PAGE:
Efficiency factors for sails had been introduced in an earlier review of the OMR to fine tune the rating and to try to reduce the spread of yachts. However, with modern sail design and construction, even sail shapes that may have been deemed inefficient by the aspect ratio calculations still sail very effectively, not reflecting the large range of efficiencies that were previously calculated, ranging from 73% to 93%. Removal of these efficiency factors sees a much more natural alignment of boats theoretical performance with their actual performance. The impact of this change is that boats whose sails had been deemed more inefficient under the old rule will see their OMR increase relative to those who were previously deemed to have efficient sails.
Introduction of RL Factor
Analysis of various race fleets and results indicate that there is somewhat of a disconnect in the performance versus rating of smaller vessels compared to larger vessels. Model fitting of the length factor over many years of data indicates that smaller vessels should have a lower factor applied to RL than larger vessels. This effect has been taken into account in the new rule with a variable factor applied to RL based on the vessel length. For the smaller racing multihulls this factor is around 0.29 while for the larger multihulls the factor is around 0.3. This factor was previously 0.3 for all vessels. A smooth curve has been used to modify the factor to avoid any steps or disconnects, the impact of this change is that any vessels smaller than 10m rated length will see a decrease in their OMR, with the magnitude of the decrease increasing as the RL gets smaller. The rationale in support of this change is that smaller vessels have greater difficulty in achieving their speed potential consistently, especially in choppy water or offshore swells.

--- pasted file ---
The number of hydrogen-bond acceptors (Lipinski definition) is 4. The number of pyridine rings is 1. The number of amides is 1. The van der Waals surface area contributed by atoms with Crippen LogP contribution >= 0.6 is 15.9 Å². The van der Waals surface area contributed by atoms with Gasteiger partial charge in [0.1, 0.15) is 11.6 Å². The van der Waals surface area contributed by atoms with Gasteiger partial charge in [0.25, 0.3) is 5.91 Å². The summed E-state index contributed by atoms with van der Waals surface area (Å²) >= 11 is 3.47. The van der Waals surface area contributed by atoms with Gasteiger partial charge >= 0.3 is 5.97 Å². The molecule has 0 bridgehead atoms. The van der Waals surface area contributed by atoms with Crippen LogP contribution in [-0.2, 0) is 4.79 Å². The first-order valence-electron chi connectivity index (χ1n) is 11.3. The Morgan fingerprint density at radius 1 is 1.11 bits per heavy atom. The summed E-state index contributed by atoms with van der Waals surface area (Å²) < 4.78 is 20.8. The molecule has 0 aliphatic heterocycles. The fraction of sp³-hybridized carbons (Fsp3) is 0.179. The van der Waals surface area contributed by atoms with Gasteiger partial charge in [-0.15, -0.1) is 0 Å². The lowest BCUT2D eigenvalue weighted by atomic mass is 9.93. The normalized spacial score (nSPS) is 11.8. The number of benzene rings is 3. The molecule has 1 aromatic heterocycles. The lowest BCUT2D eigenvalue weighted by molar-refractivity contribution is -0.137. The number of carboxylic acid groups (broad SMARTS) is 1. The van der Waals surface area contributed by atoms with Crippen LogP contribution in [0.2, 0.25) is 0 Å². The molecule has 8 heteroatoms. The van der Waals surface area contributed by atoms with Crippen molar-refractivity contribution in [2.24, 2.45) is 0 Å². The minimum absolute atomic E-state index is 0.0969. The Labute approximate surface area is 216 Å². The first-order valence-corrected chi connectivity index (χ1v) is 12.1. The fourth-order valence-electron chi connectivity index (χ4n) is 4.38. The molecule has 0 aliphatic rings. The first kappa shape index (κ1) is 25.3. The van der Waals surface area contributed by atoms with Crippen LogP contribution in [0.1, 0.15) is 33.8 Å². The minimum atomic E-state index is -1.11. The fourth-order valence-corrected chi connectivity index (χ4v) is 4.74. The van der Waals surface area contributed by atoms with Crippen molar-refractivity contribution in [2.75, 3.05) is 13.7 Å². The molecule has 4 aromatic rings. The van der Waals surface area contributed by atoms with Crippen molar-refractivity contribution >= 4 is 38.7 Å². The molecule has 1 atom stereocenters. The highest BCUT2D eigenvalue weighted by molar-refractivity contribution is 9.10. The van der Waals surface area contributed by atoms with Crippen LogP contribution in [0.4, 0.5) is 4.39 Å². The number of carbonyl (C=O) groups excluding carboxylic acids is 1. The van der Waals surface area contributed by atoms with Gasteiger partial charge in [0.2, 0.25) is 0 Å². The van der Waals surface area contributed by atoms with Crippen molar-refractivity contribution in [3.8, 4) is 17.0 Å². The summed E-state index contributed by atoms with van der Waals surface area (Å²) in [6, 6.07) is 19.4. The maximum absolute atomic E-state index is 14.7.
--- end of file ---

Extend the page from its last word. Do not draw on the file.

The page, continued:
The impact of all of these changes on each vessel will be different, and each owner or skipper should familiarise themselves with their new rating and how it compares relative to the vessels that they sail with. In general, vessels that are impacted by several of these rules (i.e. larger vessels with feathering or folding propellers, vessels with non rotating masts and vessels with sails that were previously deemed inefficient) will see their rating rise in comparison to other vessels – with the corollary being that smaller vessels with no propellers in the water, rotating masts or sails that were deemed to be efficient previously will see their rating decrease relative to other vessels. The overall modifying factor that applies to the OMR has been reduced to bring the average of all OMR’s of active vessels back to what the average was under the previous iteration of the rule. Hence on the whole ratings will be of the same order of magnitude, with division thresholds etc. likely remaining similar.
In addition to the formula changes described above a number of administrative changes have been made to the OMR system. In summary these are:
- The spreadsheet layout has been revamped and modernised, hopefully becoming easier to read and understand. All formulae have been checked for each vessel and then protected to prevent inadvertent errors being introduced in the spreadsheet.
- The validity period for ratings has been reflected in colour coding in the spreadsheet. Vessels with measurements older then 4 years will see their rating date shaded yellow indicating an update is needed, vessels with measurements older than 6 years will be shaded red indicating that the rating is no longer valid. This aspect of the rule has always been in existence but has not been consistently enforced in the past – the intention is that this will be the case going forward.
- The preamble has been completely updated to reflect the changes described above.
Date of Change / More Information
The changes to the OMR will take effect as of the 1st of July 2016, any races or regattas after that date should utilise the new OMR rule and ratings. The new spreadsheet will be uploaded to the www.mycq.org.au website from this date, along with the new preamble. The old OMR ratings may be displayed on the website for a short period to assist people in the transition.
An OMR information night and discussion forum is planned by the MYCQ to assist in familiarising people with the basis and objective of the OMR system, with the details of changes and impacts of these changes from the latest review and to gain feedback for future reviews. This night is planned for Thursday 28th of July at the MYCQ clubhouse in Manly and all interested parties are invited to attend – separate details will be sent out once planning is complete, or please visit the MYCQ website at www.mycq.org.au for any information about the club, the OMR or the OMR information night.
Thank you and all the best in multihull sailing!